Here is the second end-of-summer recommended read from Nat. Please enjoy and cogitate on John Wasik's The Cul de Sac Syndrome: Turning Around the Unsustainable American Dream. Buy it here.
John Wasik, financial columnist for Bloomberg News, is like "Moe" in the "Three Stooges." He's lined us all up, and I do mean all of us, and engaged in one looooooooong slap. But unlike Moe, he gives us options after "Curly" does his signature bark and whine.
Regard: "One of the primary causes of the housing bust was that homes cost too much to begin with, forcing Americans to take desparate measures--getting subprime loans, lying on loan applications--to secure financing. Everyone, from the southern Californian desparate for a tiny starter home to Wall Street billionaires, was complicit in the crisis."
But according to Wasik, there's a another more troubling layer under even that nasty loam: our fairytale notion of the American Dream. The Cul de Sac Syndrome. The fairy tale becomes nightmare: of sprawl, traffic, pollution, land use decision based on politics, sucking up natural resources, emotional (and intellectual) detachment, de facto race/class segregation, mindless NIMBY-ism. To Wasik, it's about ecology. That's not moonbat environmentalism; ecology means us as humans, too.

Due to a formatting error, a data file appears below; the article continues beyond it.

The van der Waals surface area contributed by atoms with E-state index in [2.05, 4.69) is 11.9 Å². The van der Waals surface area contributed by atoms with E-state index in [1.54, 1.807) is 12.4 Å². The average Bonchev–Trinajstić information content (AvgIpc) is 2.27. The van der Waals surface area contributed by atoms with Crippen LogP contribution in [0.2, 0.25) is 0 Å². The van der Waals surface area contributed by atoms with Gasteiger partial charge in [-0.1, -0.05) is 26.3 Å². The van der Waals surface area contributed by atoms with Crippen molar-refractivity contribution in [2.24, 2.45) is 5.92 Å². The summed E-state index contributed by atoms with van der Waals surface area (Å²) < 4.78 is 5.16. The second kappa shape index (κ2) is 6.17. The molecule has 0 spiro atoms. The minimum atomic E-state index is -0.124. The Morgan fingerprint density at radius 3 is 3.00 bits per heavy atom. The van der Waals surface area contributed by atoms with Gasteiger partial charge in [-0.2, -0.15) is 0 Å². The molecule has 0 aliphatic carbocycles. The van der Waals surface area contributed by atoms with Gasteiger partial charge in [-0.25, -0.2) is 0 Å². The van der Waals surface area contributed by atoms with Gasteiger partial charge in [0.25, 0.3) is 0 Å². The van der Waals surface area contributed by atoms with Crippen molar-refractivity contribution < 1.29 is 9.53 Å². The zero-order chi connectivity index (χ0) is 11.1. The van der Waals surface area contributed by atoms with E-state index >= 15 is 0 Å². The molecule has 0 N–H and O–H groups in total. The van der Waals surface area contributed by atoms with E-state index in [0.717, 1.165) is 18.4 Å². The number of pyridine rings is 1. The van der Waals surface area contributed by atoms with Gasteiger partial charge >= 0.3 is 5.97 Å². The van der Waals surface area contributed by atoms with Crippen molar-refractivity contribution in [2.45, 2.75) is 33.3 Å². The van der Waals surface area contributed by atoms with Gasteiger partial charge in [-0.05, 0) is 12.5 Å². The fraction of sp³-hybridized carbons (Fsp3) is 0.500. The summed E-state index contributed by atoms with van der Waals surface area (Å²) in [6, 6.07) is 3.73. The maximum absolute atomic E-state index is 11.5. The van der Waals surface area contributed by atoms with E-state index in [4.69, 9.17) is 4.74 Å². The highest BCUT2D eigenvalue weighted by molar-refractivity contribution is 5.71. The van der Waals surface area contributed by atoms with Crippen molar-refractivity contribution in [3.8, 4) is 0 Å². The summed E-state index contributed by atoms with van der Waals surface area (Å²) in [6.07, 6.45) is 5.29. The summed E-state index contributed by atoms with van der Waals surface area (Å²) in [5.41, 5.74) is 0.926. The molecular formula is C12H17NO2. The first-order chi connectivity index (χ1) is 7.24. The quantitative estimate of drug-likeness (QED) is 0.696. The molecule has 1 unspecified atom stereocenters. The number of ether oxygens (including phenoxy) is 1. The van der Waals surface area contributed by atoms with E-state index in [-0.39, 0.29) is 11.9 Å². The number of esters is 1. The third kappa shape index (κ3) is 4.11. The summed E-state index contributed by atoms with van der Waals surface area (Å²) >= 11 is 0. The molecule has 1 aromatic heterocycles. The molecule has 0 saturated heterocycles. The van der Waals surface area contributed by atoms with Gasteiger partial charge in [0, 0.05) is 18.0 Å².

This is no screed. Wasik produces a scholarly, expository narrative supported by stats and quotes and non-partisan reasoning. Anyone who isn't a banker, urban planner, architect, environmental engineer, etc. can follow it; even if you disagree, you can nod your head and say "Ok, I see his point." That's all to rare these days (and that's not the fault of authors like Wasik).
The material and data is not dated--it may have been overtaken by other issues, or our own fear, but it's as apt in August 2009 as it was when it went to press this past Spring '09.
As Wasik warns, the future of the American Middle Class, and the planet, is entwined and at stake. Let's not get distracted, or drown ourselves in ignorance & jingoism, as a passive shield against that reality.